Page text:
Within this cooperative environment, new ideas and new approaches are proliferating. Uganda has already incorporated refugees into its National Development Plan. In rural areas, refugees have long received plots of land to grow crops for personal consumption.  The government, along with its international partners, is now exploring larger-scale agricultural projects that are designed to benefit both refugees and host communities.

Any programme of this size has its pitfalls, and Uganda’s history reveals mixed results. Past efforts have been hampered by, for example, insufficient consultation with affected communities, who are not only the beneficiaries of a self-reliance programme but also its agents. This fact requires a pragmatic approach to ensuring that each individual, whether refugee or citizen, gets the support they need until they are actually prepared for the transition away from assistance. Adequate funding is essential, as is pragmatic engagement with the political economy in which the programme must operate. The competing priorities and interests of local governments, for example, have sometimes resulted in refugees being disfavoured when funding began to dry up.

Fortunately, Uganda has been learning from those past lessons and is moving forward with a holistic approach that addresses the distinct development needs of girls, boys, women and men, whether Ugandans or refugees. The model that Uganda has adopted sequences short/intermediate-term humanitarian interventions and longer-term development approaches in order to help participants gradually increase their degree of self-reliance and resilience.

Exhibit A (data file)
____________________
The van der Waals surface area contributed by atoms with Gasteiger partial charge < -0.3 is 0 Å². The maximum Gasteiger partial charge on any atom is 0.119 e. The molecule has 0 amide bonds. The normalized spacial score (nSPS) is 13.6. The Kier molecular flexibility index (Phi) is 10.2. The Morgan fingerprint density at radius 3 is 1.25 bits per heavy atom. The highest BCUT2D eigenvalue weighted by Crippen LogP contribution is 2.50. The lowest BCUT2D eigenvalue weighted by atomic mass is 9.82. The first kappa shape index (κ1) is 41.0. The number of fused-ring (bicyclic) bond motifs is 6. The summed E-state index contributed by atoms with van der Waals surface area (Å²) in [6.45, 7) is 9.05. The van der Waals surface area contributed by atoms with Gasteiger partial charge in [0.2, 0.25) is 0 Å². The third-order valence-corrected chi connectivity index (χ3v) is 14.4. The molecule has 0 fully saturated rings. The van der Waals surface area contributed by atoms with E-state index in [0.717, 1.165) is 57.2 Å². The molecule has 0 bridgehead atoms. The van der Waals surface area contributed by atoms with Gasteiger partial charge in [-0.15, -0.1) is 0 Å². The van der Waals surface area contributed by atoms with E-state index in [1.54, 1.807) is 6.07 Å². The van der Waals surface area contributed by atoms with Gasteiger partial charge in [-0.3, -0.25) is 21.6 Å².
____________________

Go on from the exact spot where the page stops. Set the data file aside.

Shared opportunity

This welcoming environment is bringing tangible benefits and renewed dignity for both Ugandans and refugees. Hence the second premise of Uganda’s policy: that displacement represents a shared opportunity. A recent economic study of refugees in Uganda described a “refugee community that is nationally and transnationally integrated, contributes in positive ways to the national economy, is economically diverse, uses and creates technology, and is far from uniformly dependent on international assistance.”[2]

The evidence presented is strong: of refugees living in rural Ugandan settlements, just 1% depend entirely on humanitarian assistance. Many operate their own businesses and even employ Ugandans. Likewise, in the capital Kampala, an estimated 1 in 5 refugees employs non-family members, and roughly 40% of those employed by refugees are Ugandans.

Rather than stealing jobs, “refugees are more likely than nationals to start new businesses, increasing rather than reducing the number of available jobs”. Refugees contribute in other ways as well, including by paying taxes, by stimulating demand and by bringing new ideas and skills that local residents may not have. Together, these benefits “significantly outweigh the costs of additional social services and environmental protection measures”.[3]

Of course, economic inclusion of refugees is also the right thing to do. Pope Francis recently lauded how Uganda enables refugees “to rebuild their lives in security and to sense the dignity which comes from earning one’s livelihood through honest labour”.[4] Many of Uganda’s leaders, including President Museveni, were once refugees. They are well-placed to appreciate the dignity and hope that self-reliance can bring. Through their inclusive vision, Uganda and its international partners have discovered what much of the world has refused to accept: the benefits of refugee self-reliance outweigh any associated costs.


Kelly T Clements
UN Deputy High Commissioner for Refugees

Timothy Shoffner
Law and Policy Consultant

UNHCR (the UN Refugee Agency)

Leah Zamore
Law and Policy Consultant   


[2] Betts A et al (2014) Refugee Economies: Rethinking Popular Assumptions, Humanitarian Innovation Project, Refugee Studies Centre

[3] Arnold-Fernández E and Pollock S ‘Refugees’ right to work’, Forced Migration Review issue 44

[4] ‘Pope hails Uganda’s ‘outstanding’ treatment of refugees’, 29th November 2015